China is planning ultra-fast SPACE PLANE that will fly at over 2,600 miles per hour

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A Chinese company is developing an ‘ultra-fast’ space plane that will be able to take passengers to any point on Earth by going into space and coming back down.

Named Tianxing I, the rocket takes off vertically, with a smaller passenger plane attached, until it reaches a high enough altitude, at which point the plane is detached and sent hurtling into space at about 2,600 miles per hour.

Beijing-based Space Transportation has been developing the spacecraft since 2018, and describe it as being a ‘rocket with wings’, with the hope of launching in 2025.

Test flights have shown the mothership rocket can take off, and land back on the ground successfully, with tests of the full spaceplane due in the coming years. 

If it works, with a top speed of 2,671 miles per hour, it will be travelling twice the speed of Concorde and could get from London to New York in about an hour.

This announcement could worry some security analysts, coming months after the Chinese government spooked US officials by launching hypersonic missile tests.

A Chinese company is developing an'ultra-fast' space plane that will be able to take passengers to any point on Earth by going into space and coming back down

A Chinese company is developing an ‘ultra-fast’ space plane that will be able to take passengers to any point on Earth by going into space and coming back down

Named Tianxing I, the rocket takes off vertically, with a smaller passenger plane attached, until it reaches a high enough altitude, at which point the plane is detached and sent hurtling into space at about 2,600 miles per hour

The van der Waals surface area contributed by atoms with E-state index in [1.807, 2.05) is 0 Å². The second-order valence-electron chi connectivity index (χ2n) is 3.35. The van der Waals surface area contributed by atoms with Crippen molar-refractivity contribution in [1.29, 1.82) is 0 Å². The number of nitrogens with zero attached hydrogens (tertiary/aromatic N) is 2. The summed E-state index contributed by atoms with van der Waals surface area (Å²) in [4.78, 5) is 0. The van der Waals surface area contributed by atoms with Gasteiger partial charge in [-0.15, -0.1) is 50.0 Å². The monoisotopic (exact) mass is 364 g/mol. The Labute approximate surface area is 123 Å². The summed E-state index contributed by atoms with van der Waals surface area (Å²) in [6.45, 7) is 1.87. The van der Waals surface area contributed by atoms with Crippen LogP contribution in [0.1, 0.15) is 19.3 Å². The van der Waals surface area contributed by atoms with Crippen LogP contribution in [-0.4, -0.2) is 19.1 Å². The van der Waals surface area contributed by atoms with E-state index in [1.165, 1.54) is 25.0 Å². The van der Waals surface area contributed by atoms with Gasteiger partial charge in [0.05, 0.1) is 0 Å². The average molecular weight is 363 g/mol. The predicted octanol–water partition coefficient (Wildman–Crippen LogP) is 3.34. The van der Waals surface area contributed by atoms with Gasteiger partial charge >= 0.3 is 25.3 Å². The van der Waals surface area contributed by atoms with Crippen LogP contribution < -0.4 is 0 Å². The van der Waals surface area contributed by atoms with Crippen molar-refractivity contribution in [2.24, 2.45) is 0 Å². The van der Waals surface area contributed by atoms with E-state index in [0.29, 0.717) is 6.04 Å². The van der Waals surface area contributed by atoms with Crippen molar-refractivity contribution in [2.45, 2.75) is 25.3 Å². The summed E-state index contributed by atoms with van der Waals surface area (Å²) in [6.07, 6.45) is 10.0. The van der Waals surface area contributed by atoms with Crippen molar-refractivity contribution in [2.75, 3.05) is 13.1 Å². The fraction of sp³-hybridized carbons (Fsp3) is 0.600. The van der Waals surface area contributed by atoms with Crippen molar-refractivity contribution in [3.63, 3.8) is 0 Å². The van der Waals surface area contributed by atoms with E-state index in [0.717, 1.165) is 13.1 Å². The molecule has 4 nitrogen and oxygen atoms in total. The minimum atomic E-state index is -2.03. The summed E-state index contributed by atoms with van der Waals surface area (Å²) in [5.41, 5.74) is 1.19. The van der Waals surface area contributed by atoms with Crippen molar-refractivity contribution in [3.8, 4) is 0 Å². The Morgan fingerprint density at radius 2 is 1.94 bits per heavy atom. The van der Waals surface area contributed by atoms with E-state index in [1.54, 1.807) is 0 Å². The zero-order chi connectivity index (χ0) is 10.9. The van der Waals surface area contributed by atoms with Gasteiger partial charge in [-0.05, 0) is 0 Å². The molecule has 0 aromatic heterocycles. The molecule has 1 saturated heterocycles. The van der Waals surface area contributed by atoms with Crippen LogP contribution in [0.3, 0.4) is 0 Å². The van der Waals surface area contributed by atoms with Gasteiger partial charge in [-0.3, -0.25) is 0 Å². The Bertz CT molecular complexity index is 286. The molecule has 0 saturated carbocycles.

Named Tianxing I, the rocket takes off vertically, with a smaller passenger plane attached, until it reaches a high enough altitude, at which point the plane is detached and sent hurtling into space at about 2,600 miles per hour

‘What we are developing is a rocket with wings,’ the firm said in a statement, ‘which realizes high-speed point-to-point transportation’.

Details of pricing haven’t been released, although they expect it to be cheaper than a rocket launch and significantly faster than a traditional plane. 

In a video the firm shared on its website, passengers are seen boarding the plane attached to the rocket, which then takes off vertically from a launch pad.

The plane is separated from the rocket, which can then be seen descending back to the ground, ready to launch the next space plane.

Beijing-based Space Transportation has been developing the spacecraft since 2018, and describe it as being a'rocket with wings', with the hope of launching in 2025